Horseflies are much maligned creatures as they not only bite people, but unlike many other blood feeding animals like mosquitoes, they do not utilise any form of anaesthetic and use the painful method of using their scissor like mandibles simply chewing through the skin. As in many blood feeding organisms, it is only the female that feeds on blood, as they need it to produce eggs and the with the males feed on pollen and nectar from flowers.
Horsefly larvae can be found in damp soil and in water, and are either aquatic or amphibious. The eggs are reported to be laid in clumps on vegetation or stones, close or above the water.
When the eggs hatch the larvae drop into the water from the plants they were laid on. They are segmented bodied maggots with a head that can be retracted into the thorax, have a long cylindrical body with points at either end and are white, green or brown in colour.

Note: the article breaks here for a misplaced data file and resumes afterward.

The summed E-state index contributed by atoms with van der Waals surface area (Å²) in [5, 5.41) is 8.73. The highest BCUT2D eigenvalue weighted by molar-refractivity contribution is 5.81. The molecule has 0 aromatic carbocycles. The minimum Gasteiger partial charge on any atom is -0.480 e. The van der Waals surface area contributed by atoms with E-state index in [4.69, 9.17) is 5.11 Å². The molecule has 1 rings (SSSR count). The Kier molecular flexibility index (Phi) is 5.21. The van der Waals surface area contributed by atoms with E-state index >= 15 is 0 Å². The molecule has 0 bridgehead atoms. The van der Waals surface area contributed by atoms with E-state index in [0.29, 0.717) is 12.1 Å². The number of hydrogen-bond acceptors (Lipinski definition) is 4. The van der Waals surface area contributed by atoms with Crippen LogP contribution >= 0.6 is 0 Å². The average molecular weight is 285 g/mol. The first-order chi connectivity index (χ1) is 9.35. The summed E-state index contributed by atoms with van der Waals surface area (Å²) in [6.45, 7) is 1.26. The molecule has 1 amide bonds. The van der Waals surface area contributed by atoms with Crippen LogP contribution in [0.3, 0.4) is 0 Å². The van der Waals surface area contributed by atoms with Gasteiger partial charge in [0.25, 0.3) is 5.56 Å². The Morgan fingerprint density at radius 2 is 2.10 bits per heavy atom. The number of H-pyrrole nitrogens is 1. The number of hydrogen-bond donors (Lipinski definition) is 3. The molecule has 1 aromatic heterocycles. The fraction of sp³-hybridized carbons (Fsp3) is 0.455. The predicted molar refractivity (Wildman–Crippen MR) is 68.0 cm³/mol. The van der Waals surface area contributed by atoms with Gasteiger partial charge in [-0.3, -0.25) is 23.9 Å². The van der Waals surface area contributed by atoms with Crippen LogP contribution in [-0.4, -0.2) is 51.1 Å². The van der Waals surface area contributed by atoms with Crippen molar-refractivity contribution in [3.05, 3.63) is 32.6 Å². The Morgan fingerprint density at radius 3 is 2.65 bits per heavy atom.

They live in the mud at the edge of the water of puddle, ponds and lakes and sometimes in damp soil. At the pointed tip of the abdomen is breathing tube so they can get air from the surface.
They are carnivorous and eat other insect larvae and invertebrates, including each other. The larger species have been recorded feeding on amphibian tadpoles and even on froglets, using a pair of hooks on the mouthparts to catch prey. Many species overwinter as larvae.
Once fully grown the larvae crawls out of the water or wet soil and move to drier area of soil before burrowing into it and pupating into an adult. Adults are usually on the wing in the summer months, with some emerging in May and a few species still about in until October, with individual living about 3 to 4 weeks and can produce up to 6 batches of eggs in that time.